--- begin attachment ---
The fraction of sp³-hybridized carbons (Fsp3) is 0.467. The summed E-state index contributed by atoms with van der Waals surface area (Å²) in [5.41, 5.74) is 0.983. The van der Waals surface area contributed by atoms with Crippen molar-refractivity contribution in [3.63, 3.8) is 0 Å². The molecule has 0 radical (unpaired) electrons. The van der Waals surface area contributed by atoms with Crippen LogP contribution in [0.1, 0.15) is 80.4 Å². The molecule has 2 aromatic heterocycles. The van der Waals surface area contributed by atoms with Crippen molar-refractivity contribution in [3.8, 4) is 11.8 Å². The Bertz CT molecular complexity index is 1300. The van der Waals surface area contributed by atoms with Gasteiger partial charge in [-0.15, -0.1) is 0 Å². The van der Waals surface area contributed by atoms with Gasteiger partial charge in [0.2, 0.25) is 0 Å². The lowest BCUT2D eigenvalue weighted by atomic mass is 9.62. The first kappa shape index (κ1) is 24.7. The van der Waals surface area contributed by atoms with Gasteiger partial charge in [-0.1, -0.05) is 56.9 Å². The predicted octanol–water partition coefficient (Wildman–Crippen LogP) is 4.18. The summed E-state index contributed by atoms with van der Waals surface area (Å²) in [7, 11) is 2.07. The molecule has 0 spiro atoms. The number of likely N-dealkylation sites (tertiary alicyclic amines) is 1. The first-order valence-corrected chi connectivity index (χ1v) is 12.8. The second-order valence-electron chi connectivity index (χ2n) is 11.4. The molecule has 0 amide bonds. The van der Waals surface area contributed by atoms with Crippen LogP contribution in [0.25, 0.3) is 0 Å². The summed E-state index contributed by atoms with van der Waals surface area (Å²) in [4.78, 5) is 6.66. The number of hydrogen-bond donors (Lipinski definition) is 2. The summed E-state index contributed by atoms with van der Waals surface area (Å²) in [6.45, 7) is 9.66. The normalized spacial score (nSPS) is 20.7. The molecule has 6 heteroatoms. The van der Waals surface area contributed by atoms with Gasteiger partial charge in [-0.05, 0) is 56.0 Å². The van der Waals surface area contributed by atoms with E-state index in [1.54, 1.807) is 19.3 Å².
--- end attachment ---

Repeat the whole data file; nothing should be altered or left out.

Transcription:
The fraction of sp³-hybridized carbons (Fsp3) is 0.467. The summed E-state index contributed by atoms with van der Waals surface area (Å²) in [5.41, 5.74) is 0.983. The van der Waals surface area contributed by atoms with Crippen molar-refractivity contribution in [3.63, 3.8) is 0 Å². The molecule has 0 radical (unpaired) electrons. The van der Waals surface area contributed by atoms with Crippen LogP contribution in [0.1, 0.15) is 80.4 Å². The molecule has 2 aromatic heterocycles. The van der Waals surface area contributed by atoms with Crippen molar-refractivity contribution in [3.8, 4) is 11.8 Å². The Bertz CT molecular complexity index is 1300. The van der Waals surface area contributed by atoms with Gasteiger partial charge in [-0.15, -0.1) is 0 Å². The van der Waals surface area contributed by atoms with Gasteiger partial charge in [0.2, 0.25) is 0 Å². The lowest BCUT2D eigenvalue weighted by atomic mass is 9.62. The first kappa shape index (κ1) is 24.7. The van der Waals surface area contributed by atoms with Gasteiger partial charge in [-0.1, -0.05) is 56.9 Å². The predicted octanol–water partition coefficient (Wildman–Crippen LogP) is 4.18. The summed E-state index contributed by atoms with van der Waals surface area (Å²) in [7, 11) is 2.07. The molecule has 0 spiro atoms. The number of likely N-dealkylation sites (tertiary alicyclic amines) is 1. The first-order valence-corrected chi connectivity index (χ1v) is 12.8. The second-order valence-electron chi connectivity index (χ2n) is 11.4. The molecule has 0 amide bonds. The van der Waals surface area contributed by atoms with Crippen LogP contribution in [0.25, 0.3) is 0 Å². The summed E-state index contributed by atoms with van der Waals surface area (Å²) in [4.78, 5) is 6.66. The number of hydrogen-bond donors (Lipinski definition) is 2. The summed E-state index contributed by atoms with van der Waals surface area (Å²) in [6.45, 7) is 9.66. The normalized spacial score (nSPS) is 20.7. The molecule has 6 heteroatoms. The van der Waals surface area contributed by atoms with Gasteiger partial charge in [-0.05, 0) is 56.0 Å². The van der Waals surface area contributed by atoms with E-state index in [1.54, 1.807) is 19.3 Å².